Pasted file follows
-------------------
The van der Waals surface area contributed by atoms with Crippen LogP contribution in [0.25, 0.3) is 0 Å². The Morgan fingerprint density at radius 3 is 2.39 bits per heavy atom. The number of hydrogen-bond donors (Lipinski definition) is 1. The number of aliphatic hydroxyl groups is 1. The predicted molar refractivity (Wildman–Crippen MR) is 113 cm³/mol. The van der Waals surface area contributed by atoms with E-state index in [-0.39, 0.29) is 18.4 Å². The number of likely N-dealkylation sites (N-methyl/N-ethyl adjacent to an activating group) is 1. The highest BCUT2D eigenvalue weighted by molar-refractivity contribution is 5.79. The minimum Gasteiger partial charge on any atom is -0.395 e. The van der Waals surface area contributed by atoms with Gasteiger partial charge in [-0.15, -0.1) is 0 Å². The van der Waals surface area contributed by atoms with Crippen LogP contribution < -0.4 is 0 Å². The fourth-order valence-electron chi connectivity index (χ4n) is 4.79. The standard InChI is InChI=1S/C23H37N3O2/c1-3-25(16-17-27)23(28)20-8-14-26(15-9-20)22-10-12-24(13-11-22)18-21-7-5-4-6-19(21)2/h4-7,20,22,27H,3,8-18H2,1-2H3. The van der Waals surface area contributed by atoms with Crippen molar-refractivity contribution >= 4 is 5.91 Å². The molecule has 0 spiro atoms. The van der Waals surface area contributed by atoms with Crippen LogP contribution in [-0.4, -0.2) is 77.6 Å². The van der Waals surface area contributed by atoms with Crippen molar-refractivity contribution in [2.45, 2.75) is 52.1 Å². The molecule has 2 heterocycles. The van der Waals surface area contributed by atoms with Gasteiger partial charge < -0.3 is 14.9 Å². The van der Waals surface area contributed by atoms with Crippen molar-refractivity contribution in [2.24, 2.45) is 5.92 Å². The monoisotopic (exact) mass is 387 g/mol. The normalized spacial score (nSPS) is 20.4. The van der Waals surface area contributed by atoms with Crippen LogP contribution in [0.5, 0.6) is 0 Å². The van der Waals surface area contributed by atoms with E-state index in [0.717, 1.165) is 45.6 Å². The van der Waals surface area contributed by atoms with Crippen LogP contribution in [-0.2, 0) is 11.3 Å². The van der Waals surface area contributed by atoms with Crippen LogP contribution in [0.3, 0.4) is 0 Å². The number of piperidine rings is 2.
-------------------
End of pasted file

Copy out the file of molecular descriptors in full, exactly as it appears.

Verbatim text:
The van der Waals surface area contributed by atoms with Crippen LogP contribution in [0.25, 0.3) is 0 Å². The Morgan fingerprint density at radius 3 is 2.39 bits per heavy atom. The number of hydrogen-bond donors (Lipinski definition) is 1. The number of aliphatic hydroxyl groups is 1. The predicted molar refractivity (Wildman–Crippen MR) is 113 cm³/mol. The van der Waals surface area contributed by atoms with E-state index in [-0.39, 0.29) is 18.4 Å². The number of likely N-dealkylation sites (N-methyl/N-ethyl adjacent to an activating group) is 1. The highest BCUT2D eigenvalue weighted by molar-refractivity contribution is 5.79. The minimum Gasteiger partial charge on any atom is -0.395 e. The van der Waals surface area contributed by atoms with Gasteiger partial charge in [-0.15, -0.1) is 0 Å². The van der Waals surface area contributed by atoms with Crippen LogP contribution < -0.4 is 0 Å². The fourth-order valence-electron chi connectivity index (χ4n) is 4.79. The standard InChI is InChI=1S/C23H37N3O2/c1-3-25(16-17-27)23(28)20-8-14-26(15-9-20)22-10-12-24(13-11-22)18-21-7-5-4-6-19(21)2/h4-7,20,22,27H,3,8-18H2,1-2H3. The van der Waals surface area contributed by atoms with Crippen molar-refractivity contribution >= 4 is 5.91 Å². The molecule has 0 spiro atoms. The van der Waals surface area contributed by atoms with Crippen LogP contribution in [-0.4, -0.2) is 77.6 Å². The van der Waals surface area contributed by atoms with Crippen molar-refractivity contribution in [2.45, 2.75) is 52.1 Å². The molecule has 2 heterocycles. The van der Waals surface area contributed by atoms with Gasteiger partial charge < -0.3 is 14.9 Å². The van der Waals surface area contributed by atoms with Crippen molar-refractivity contribution in [2.24, 2.45) is 5.92 Å². The monoisotopic (exact) mass is 387 g/mol. The normalized spacial score (nSPS) is 20.4. The van der Waals surface area contributed by atoms with Crippen LogP contribution in [0.5, 0.6) is 0 Å². The van der Waals surface area contributed by atoms with E-state index in [0.717, 1.165) is 45.6 Å². The van der Waals surface area contributed by atoms with Crippen LogP contribution in [-0.2, 0) is 11.3 Å². The van der Waals surface area contributed by atoms with Crippen LogP contribution in [0.3, 0.4) is 0 Å². The number of piperidine rings is 2.